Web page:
Adam Goodes and Michael O’Loughlin believe that a new superbly written and beautifully illustrated children’s book, Stories for Simon, has the power to make Australia a more tolerant society.
Written by Lisa Miranda Sarzin and illustrated by Lauren Briggs, the book tells the story of a carefree boy named Simon who learns about the Stolen Generations and the National Apology at school. Along with his classmates he struggles to understand how and why children were taken away from their families.
Simon meets an Indigenous elder who entrusts the story of her childhood to him. By hearing a first-hand account of her forced removal from her family, Simon gains a deep appreciation of what happened to the Stolen Generations.
The idea for the book germinated in February, 2008, at the time of the National Apology as non-Indigenous Australians and mothers of young children, Lisa and Lauren, thought deeply about the trauma of the forcible separations and the continuing pain of those affected by this government policy and action.
They asked themselves: ‘What does the apology mean to all Australians, and where to from here? What should we be teaching our children about the past and what it means for us?’ Lisa and Lauren decided to take these big issues and transform them into a story that children could readily grasp.
From the beginning Lisa and Lauren were privileged to have the guidance of well-known Bidjigal elder, Vic Simms. Vic was an inspiring mentor, ensuring that the text and illustrations were respectful of and sensitive to the subject matter.
"Lauren and I had many conversations with Vic about how important this book is in terms of bringing about greater understanding of our nation’s past and sharing a vision of hope for the future," Lisa says.
In Vic’s Foreword to the book, he states: "This story speaks of love and understanding and the coming together of two cultures. Unless this meeting of cultures starts in children’s minds, we can never have true reconciliation. I believe this book will generate interest, understanding and reconciliation for the future, starting with the minds of children and by telling a story that is seen through their innocent eyes."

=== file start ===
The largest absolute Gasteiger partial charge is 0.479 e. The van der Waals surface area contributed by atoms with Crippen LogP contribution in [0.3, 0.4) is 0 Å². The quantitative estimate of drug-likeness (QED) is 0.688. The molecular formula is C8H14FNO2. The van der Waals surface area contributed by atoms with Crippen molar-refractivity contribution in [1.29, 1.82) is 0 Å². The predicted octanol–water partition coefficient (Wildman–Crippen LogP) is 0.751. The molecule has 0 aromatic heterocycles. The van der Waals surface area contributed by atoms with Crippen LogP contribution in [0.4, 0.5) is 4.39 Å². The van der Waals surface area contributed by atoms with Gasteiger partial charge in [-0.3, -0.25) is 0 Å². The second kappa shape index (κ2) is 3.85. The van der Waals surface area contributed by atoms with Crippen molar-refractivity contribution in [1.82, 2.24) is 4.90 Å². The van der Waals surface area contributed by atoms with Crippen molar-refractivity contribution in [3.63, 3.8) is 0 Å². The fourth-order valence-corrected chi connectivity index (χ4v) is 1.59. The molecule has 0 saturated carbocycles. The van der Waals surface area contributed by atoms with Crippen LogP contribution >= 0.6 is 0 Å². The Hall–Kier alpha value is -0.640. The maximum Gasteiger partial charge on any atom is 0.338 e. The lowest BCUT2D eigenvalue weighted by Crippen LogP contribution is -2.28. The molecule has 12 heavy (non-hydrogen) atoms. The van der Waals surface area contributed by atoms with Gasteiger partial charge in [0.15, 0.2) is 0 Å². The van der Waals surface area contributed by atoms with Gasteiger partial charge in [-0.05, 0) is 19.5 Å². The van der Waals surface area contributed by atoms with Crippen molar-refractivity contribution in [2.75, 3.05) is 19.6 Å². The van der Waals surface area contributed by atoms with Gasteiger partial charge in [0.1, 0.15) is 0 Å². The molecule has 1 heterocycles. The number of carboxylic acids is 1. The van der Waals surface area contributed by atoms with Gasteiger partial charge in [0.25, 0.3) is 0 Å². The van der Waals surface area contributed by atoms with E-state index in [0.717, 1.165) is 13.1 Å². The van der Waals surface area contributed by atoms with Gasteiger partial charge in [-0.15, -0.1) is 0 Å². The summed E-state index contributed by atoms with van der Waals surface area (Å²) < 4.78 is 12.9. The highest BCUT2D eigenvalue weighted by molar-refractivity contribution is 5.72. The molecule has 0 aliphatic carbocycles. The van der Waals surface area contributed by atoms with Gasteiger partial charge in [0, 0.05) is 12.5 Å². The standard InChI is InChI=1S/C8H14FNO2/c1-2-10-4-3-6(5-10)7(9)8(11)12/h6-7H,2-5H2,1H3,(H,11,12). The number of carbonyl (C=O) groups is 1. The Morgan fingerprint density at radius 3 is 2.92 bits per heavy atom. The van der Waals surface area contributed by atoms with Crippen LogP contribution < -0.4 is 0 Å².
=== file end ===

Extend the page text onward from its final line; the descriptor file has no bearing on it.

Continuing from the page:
When Goodes and O’Loughlin read Stories for Simon, they immediately loved it and wanted to support it. "The story resonates with us as we strongly support its message – one of understanding and remembering the past in order to create a brighter future for all Australians. In this way the GO Foundation and the message of the book are very much aligned," they said.
Since the publication of the book earlier this month, it has been met with an enthusiastic response from children and parents, as well as teachers and librarians.
Suzy Wilson, founder of the Indigenous Literacy Foundation, said: ‘If we want our libraries to contain books that represent our history and culture, then we need more books like Stories for Simon. This book is an important and welcome addition to school libraries and bookshelves everywhere. It will provoke important conversations between parents and children, in classrooms and throughout the community."
Barbara Braxton, Teacher Librarian, said "accompanied by strong, dynamic and unique illustrations which support the text, this is a story of reconciliation and hope for the future, with a stunning ending that is just perfect."